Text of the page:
With the recent release of Laravel 5.5 and Laravel Horizon, the framework now offer queue management. Laravel queues allow you to defer the processing of a time- consuming task (a good example is email sending) to a later time. This speeds up web request processing for your application.

Laravel queue and supervisor tutorial

In this article, I will create a user registration system, which sends a verification email to the user. To demonstrate the capabilities of Laravel queues and its impact on the application speed, I will let it manage the email sending process. so that the application performs faster.

For the purpose of this tutorial, I will use the Cloudways platform because it provides Supervised queue manager for Laravel applications. To begin, I will launch a Cloudways server with the Laravel application installed.

PS: If you need help with the signup and the server launch process, here’s a handy GIF:

Createing Server

Configure the .env file

Now that you have installed the Laravel application, the next step is database configuration.

I will use the Gmail to send verification emails. Open the Applications tab in the Cloudways platform. In the Application Access details, you will see the database path and credentials.

App Access Details

Now go to the .env file (located in the application’s public root folder) and add the credentials there:

QUEUE_DRIVER=database

DB_CONNECTION=mysql

DB_HOST=127.0.0.1

DB_PORT=3306

DB_DATABASE= your.database.name                                                                                                                            

DB_USERNAME= your.database.username                                                                                                                             

DB_PASSWORD= your.database.password

MAIL_DRIVER=smtp

MAIL_HOST=smtp.gmail.com

MAIL_PORT=587

[email protected]

MAIL_PASSWORD=

MAIL_ENCRYPTION=tls

[email protected]

MAIL_FROM_NAME="Saquib Rizwan”

Creating Laravel Auth

To make the user registration system, the first thing I need to do is to create a Laravel auth using:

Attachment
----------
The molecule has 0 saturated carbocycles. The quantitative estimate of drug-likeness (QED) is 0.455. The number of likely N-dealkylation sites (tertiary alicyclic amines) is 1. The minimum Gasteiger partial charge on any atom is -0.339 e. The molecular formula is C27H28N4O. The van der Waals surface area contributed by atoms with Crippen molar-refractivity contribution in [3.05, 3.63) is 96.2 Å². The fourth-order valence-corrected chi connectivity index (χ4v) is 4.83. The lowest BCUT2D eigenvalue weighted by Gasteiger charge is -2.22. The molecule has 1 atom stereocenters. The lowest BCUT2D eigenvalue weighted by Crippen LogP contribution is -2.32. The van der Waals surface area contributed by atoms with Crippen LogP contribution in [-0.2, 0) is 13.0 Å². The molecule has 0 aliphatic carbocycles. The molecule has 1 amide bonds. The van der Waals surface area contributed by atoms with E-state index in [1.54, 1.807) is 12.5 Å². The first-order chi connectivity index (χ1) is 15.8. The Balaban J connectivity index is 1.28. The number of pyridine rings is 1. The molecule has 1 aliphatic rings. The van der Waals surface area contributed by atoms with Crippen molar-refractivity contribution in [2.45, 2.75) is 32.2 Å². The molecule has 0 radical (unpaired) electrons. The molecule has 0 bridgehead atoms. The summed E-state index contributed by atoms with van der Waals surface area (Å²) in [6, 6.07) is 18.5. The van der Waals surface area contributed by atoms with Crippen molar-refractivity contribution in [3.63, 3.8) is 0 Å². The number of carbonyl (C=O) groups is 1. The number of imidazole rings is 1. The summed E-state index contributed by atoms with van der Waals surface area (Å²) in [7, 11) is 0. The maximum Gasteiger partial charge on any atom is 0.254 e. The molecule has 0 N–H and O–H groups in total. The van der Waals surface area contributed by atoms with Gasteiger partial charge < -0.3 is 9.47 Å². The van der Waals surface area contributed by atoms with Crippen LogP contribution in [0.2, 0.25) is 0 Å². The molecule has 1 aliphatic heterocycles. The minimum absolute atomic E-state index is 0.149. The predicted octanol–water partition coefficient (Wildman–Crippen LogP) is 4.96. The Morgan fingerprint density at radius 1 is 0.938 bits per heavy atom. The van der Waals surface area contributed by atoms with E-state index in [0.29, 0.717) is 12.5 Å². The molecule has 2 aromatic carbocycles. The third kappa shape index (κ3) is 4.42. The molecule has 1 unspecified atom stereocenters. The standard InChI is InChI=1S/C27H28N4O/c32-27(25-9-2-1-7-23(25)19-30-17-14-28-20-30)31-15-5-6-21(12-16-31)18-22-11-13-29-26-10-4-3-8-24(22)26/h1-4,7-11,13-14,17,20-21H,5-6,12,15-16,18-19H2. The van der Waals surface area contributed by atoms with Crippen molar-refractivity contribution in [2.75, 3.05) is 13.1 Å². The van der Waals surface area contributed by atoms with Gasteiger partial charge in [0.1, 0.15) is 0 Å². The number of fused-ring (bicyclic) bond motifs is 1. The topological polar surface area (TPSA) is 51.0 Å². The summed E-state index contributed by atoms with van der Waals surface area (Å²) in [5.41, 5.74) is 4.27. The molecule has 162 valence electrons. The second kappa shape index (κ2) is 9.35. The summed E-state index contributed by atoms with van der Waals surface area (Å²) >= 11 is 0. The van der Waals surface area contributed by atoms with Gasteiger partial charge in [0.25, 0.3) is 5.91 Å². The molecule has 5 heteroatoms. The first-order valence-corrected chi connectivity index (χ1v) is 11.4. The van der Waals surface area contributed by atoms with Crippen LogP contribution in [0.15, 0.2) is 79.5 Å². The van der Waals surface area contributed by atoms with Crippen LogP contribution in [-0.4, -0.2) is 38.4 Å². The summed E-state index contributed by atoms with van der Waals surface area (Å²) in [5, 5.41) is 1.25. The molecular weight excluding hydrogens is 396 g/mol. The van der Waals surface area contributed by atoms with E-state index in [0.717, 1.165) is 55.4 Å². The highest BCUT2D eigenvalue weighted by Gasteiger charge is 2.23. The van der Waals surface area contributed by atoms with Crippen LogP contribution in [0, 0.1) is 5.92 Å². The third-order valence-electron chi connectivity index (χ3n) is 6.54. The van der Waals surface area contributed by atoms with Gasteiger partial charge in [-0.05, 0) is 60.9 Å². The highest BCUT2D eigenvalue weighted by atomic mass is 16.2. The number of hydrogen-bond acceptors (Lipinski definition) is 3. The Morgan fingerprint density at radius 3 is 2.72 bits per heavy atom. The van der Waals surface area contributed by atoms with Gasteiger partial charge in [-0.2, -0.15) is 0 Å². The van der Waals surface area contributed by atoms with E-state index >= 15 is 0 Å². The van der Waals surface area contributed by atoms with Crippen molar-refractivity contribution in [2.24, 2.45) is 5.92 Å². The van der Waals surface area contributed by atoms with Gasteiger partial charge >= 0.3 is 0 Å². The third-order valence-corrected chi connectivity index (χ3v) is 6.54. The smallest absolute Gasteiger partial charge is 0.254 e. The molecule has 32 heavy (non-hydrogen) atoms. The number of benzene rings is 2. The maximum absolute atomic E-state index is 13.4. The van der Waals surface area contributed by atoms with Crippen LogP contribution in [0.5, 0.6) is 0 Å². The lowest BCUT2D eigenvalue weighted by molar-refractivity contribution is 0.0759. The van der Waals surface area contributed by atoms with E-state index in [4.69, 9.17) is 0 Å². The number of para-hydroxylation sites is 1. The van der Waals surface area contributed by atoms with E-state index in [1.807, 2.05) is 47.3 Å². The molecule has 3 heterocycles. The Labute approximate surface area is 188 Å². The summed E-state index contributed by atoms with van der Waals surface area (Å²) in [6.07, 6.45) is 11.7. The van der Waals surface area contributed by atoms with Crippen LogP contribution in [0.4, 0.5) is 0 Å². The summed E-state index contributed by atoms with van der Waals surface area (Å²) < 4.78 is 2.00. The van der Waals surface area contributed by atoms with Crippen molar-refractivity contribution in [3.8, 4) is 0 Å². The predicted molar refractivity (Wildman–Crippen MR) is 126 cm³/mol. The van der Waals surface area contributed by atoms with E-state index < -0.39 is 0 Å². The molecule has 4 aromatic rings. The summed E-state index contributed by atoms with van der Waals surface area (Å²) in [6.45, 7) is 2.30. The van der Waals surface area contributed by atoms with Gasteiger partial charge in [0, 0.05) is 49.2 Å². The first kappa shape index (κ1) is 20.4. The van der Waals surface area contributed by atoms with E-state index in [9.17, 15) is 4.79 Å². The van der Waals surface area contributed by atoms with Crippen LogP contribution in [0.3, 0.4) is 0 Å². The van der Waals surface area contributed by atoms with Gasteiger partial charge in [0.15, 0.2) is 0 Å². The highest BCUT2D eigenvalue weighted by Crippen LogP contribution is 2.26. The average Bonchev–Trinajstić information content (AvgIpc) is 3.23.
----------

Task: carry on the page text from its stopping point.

php artisan make:auth

Update the Users Table

Let’s first update the existing migration file for the user. Open the user table migration file (located in the database/migrations folder) and add two new columns in it, one for email tokens, and the second to check whether the user has been verified.

The following is the updated schema for the User table:

Schema::create(‘users’, function (Blueprint $table) {

$table->increments(‘id’);

$table->string(‘name’);

$table->string(‘email’)->unique();

$table->string(‘password’);

$table->tinyInteger(‘verified’)->default(0);

$table->string(‘email_token’)->nullable();

$table->rememberToken();

$table->timestamps();

});

Create Table for Queues

I will now add the table for queued jobs and failed job. For that, run the following Artisan commands:

php artisan queue:table

php artisan queue:failed-table

Migrate the Tables

Now that I have all the required tables, I will migrate it using the following Artisan command:

php artisan migrate

Migrate

Once the command is completed, all the tables will be generated.

Create Mail And the View For Email Verifications

Since I have setup SMTP to send emails, it’s time to create an email class which will return view and token to be sent with the email. Run the following Artisan command to create the email setup:

php artisan make:mail EmailVerification

Once the command finishes, a new folder with the name Mail along with the EmailVerification class file will be created inside the app folder. I will call this file when sending email(s).

Update the EmailVerification Class

This class comes with two methods. The first is the constructor(), and the second is the build(), which will do most of the work. It binds the view with the email.

I will send a user token along with the view so that the user can be verified. For this, add a new protected variable in the class with the name $user:

protected $user;

Now, add a new $user parameter in the constructor and pass this to the class variable $user.

public function __construct($user)

{

//.

$this->user = $user;

}

Next, update the **build()** method so that it can return a view along with the user token.

public function build()

{

return $this->view(‘email.email’)->with([

‘email_token’ => $this->user->email_token,

]);

}

Create the Email Template

For creating the email template, create a new folder inside views folder with name email, and then create a new file inside this folder with the name email.blade.php. This file will contain the following simple template:

<h1>Click the Link To Verify Your Email</h1>

Click the following link to verify your email {{url(‘/verifyemail/’.$email_token)}}

The view for the email is now complete. Next, I will create a new queue that will send the email(s) to the registered users.

Create the SendVerficationEmail Queue Job

Now run the following Artisan command to make a new queue job

php artisan make:job SendVerificationEmail

When the command finishes, a new folder with the name Jobs appears inside the app folder along with the SendVerificationEmail job class. I will now edit this file so that it could be used to send an email.

First, add Mail and EmailVerification namespaces in it.

use Mail;

use App\Mail\EmailVerification;

Now create a new protected variable, $user (also created in the EmailVerification class). Next, add a new parameter $user in the constructor() and pass its value to the class $user variable:


protected $user;

public function __construct($user)

{

$this->user = $user;

}

Next, I will set up email sending process inside the **handle()** method.

public function handle()

{

$email = new EmailVerification($this->user);

Mail::to($this->user->email)->send($email);